Marty Reiswig’s family is one of approximately 500 in the world with a genetic mutation that will make some in his family develop Alzheimer’s at a much younger age than those without the mutation, reports Elie Dolgin. In high-risk families, symptoms start showing for some as early as their mid-30s or late 20s. Early intervention is key.
“I was just sad,” Reiswig says. “I was really hopeful that it would be life-changing for us,” after an experimental Alzheimer’s drug failed in trials.
Traditionally, drug companies have targeted patients who already have memory loss and other signs of dementia., which has been a losing tactic, says Dolgin, with more than 99 percent of Alzheimer’s drugs failing in clinical trials to slow the relentless progression of the disease.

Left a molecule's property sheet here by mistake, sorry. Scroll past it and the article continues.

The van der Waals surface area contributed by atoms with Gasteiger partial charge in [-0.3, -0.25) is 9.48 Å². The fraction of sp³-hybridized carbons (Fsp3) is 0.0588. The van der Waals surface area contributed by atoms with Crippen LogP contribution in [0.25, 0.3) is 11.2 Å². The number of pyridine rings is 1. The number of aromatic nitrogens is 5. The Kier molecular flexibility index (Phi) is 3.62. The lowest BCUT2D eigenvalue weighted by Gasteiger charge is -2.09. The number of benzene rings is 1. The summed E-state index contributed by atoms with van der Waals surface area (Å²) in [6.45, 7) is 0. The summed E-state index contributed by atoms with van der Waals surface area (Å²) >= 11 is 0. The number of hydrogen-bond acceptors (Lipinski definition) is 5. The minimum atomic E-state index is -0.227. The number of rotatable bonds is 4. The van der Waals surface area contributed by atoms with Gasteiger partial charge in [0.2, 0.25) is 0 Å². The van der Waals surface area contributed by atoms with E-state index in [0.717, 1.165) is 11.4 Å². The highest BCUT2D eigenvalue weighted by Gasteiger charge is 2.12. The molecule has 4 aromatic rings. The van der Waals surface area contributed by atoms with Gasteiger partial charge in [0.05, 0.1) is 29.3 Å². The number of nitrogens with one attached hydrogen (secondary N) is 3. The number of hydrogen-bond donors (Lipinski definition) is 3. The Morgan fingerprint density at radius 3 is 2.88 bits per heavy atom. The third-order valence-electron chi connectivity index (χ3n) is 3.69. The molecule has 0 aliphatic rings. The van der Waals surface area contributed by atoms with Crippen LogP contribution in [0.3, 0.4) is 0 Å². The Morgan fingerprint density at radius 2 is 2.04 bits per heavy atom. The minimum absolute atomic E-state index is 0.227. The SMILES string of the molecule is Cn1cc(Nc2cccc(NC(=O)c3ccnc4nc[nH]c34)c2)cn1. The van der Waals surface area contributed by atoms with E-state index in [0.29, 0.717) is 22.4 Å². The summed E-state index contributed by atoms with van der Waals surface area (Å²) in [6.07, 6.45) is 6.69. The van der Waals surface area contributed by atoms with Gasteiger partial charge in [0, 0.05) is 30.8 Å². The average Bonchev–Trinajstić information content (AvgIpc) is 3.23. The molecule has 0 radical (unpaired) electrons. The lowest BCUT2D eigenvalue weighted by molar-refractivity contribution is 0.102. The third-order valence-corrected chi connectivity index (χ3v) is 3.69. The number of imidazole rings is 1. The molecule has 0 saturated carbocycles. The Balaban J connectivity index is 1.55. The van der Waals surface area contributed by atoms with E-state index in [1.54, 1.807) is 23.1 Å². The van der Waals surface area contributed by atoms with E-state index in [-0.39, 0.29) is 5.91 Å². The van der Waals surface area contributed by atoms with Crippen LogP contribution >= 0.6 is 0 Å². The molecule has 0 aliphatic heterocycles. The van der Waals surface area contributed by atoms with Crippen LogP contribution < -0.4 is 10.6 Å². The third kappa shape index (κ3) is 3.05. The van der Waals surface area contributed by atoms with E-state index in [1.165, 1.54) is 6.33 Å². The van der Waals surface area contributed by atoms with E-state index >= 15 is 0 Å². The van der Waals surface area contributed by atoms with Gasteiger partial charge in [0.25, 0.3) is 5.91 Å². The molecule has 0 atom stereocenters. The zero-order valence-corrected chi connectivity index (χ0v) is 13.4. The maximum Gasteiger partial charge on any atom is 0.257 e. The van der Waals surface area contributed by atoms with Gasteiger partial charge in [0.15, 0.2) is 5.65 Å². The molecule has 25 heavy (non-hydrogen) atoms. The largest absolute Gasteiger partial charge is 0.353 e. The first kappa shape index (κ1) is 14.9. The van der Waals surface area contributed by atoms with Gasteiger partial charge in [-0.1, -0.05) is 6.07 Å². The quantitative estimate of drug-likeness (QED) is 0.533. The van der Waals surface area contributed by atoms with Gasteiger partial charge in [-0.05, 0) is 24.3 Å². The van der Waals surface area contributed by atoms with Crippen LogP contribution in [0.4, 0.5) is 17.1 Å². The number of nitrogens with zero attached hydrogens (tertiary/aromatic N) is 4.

A new strategy of early intervention is now being tested in five large clinical trials that could cost from $500 million to $1 billion collectively. But success “in one or more of these trials matters not only because they may save the lives of the Reiswigs… they may also save our health care system,” Dolgin argues, because treating dementia is the most expensive disease to care for in the US.